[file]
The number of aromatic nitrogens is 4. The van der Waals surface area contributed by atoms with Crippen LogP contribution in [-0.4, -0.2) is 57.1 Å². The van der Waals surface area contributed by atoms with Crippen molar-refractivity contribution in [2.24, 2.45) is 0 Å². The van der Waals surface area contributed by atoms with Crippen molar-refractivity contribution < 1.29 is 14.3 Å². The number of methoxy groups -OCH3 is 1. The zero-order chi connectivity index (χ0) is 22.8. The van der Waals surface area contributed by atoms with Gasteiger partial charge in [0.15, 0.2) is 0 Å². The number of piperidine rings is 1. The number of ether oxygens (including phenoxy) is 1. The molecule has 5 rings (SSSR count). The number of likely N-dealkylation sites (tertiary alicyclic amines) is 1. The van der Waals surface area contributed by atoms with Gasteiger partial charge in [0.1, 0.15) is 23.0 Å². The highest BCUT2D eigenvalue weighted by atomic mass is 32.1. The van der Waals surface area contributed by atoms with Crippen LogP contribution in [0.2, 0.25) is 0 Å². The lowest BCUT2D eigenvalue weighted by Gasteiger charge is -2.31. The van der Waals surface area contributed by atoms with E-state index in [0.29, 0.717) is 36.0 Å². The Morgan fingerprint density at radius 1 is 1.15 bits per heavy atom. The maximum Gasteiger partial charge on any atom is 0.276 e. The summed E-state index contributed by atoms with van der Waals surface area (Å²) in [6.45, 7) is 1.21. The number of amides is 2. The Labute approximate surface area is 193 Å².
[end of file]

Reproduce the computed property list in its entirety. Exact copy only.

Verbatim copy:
The number of aromatic nitrogens is 4. The van der Waals surface area contributed by atoms with Crippen LogP contribution in [-0.4, -0.2) is 57.1 Å². The van der Waals surface area contributed by atoms with Crippen molar-refractivity contribution in [2.24, 2.45) is 0 Å². The van der Waals surface area contributed by atoms with Crippen molar-refractivity contribution < 1.29 is 14.3 Å². The number of methoxy groups -OCH3 is 1. The zero-order chi connectivity index (χ0) is 22.8. The van der Waals surface area contributed by atoms with Gasteiger partial charge in [0.15, 0.2) is 0 Å². The number of piperidine rings is 1. The number of ether oxygens (including phenoxy) is 1. The molecule has 5 rings (SSSR count). The number of likely N-dealkylation sites (tertiary alicyclic amines) is 1. The van der Waals surface area contributed by atoms with Gasteiger partial charge in [0.1, 0.15) is 23.0 Å². The highest BCUT2D eigenvalue weighted by atomic mass is 32.1. The van der Waals surface area contributed by atoms with Crippen LogP contribution in [0.2, 0.25) is 0 Å². The lowest BCUT2D eigenvalue weighted by Gasteiger charge is -2.31. The van der Waals surface area contributed by atoms with E-state index in [0.29, 0.717) is 36.0 Å². The Morgan fingerprint density at radius 1 is 1.15 bits per heavy atom. The maximum Gasteiger partial charge on any atom is 0.276 e. The summed E-state index contributed by atoms with van der Waals surface area (Å²) in [6.45, 7) is 1.21. The number of amides is 2. The Labute approximate surface area is 193 Å².